AP top news in Iowa at 3:58 p.m. CDT

Health care exchanges near; Iowa outreach plannedDES MOINES, Iowa (AP) — After years of debate and preparation, the launch day of the biggest new social welfare program in a generation has arrived. Starting Tuesday, uninsured Iowa residents will be able to use the new online marketplaces created under President Barack Obama’s health care law to compare and buy health insurance plans.

About 264,000 Iowa residents under 65 without insurance could benefit from the law, but just how many people will immediately participate is hard to know. While Iowa is not a state where political opponents of the law are trying to aggressively impede implementation, state officials said there is still work to be done to explain the law to the public. And not all the education, assistance and marketing efforts will be fully ready in Iowa on day one.

“It’s really a massive undertaking to educate Iowans. I think we have a lot of work ahead to educate people about the options on the exchange,” said state Sen. Joe Bolkcom, a Democrat from Iowa City who supports the law and has worked to inform his constituents about the new program.

The exchange will be available Oct. 1, with coverage starting Jan. 1 at the earliest. Under the law — which seeks to reduce the number of Americans without health insurance — individuals are required to have health insurance from their employer or purchase it. Those who don’t buy insurance will pay a penalty next year.

Iowa has agreed to a partnership exchange with the federal government, which means that the website and the technical infrastructure will all be handled by federal authorities. The state vetted and approved the insurance carriers that will be featured on the exchange and has been holding informational sessions around the state to let people know about the law.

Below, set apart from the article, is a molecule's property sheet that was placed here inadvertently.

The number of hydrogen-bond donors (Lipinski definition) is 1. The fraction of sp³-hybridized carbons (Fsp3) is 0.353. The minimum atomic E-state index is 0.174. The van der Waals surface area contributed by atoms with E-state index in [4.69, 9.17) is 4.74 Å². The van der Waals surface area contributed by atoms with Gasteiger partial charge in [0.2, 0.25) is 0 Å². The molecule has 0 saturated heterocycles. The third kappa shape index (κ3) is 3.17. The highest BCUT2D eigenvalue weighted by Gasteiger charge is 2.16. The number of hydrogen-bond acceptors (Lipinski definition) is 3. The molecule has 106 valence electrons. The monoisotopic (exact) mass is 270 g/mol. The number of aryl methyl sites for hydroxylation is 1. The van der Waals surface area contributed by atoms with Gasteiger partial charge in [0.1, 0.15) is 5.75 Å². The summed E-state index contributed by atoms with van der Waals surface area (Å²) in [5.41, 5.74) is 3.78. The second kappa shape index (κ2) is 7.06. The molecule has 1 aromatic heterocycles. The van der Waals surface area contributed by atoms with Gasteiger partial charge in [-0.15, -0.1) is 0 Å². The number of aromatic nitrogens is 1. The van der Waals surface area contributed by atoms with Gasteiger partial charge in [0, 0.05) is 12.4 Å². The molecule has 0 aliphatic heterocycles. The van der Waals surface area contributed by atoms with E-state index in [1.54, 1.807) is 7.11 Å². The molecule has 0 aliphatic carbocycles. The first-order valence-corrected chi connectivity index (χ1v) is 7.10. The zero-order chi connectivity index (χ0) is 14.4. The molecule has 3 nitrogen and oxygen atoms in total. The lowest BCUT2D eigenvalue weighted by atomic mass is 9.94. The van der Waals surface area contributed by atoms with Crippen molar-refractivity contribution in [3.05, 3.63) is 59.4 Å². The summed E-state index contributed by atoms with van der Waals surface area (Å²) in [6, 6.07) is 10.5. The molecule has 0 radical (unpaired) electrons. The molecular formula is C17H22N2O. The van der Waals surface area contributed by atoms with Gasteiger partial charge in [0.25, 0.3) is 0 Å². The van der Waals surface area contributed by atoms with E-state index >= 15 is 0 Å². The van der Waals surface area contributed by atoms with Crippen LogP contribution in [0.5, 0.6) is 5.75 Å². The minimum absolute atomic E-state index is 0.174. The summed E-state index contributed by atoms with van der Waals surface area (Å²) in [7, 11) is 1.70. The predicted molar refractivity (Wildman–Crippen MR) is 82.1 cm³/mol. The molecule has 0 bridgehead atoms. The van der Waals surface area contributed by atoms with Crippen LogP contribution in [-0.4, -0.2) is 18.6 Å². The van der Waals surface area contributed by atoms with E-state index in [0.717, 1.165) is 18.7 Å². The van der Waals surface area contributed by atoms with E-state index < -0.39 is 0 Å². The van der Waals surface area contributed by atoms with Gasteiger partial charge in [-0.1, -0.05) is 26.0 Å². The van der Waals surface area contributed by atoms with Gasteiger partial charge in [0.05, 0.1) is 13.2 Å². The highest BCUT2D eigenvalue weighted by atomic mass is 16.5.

Those shopping for benefits in Iowa will be able to choose from between at least two insurance carriers, both selling plans that offer a range of premiums, deductibles and co-pays. Some people using the exchange will qualify for subsidies to help cover the cost.

Projected premium costs are expected to be lower in Iowa than in many other states. Before tax credits that will provide an up-front discount for most buyers, the premium price for a mid-range benchmark plan will average $287 a month in Iowa, according to information released by the Obama administration earlier this week. That’s lower than the national average of $328 monthly.


Family loses second home in 9 years to disasterDES MOINES, Iowa (AP) — A fire destroyed an Iowa couple’s home and forced them to relocate nine years after a flood made their previous home unlivable.

WHO television reports (http://bit.ly/199wApPhttp://bit.ly/199wApP ) Keith and Judy Steger’s in Delaware County was damaged by fire on Friday after something on the stove caught fire.

The Stegers and their seven children spent the weekend trying to salvage what they could from the home.

In 2004, the Stegers lost their home in Elkader to flooding.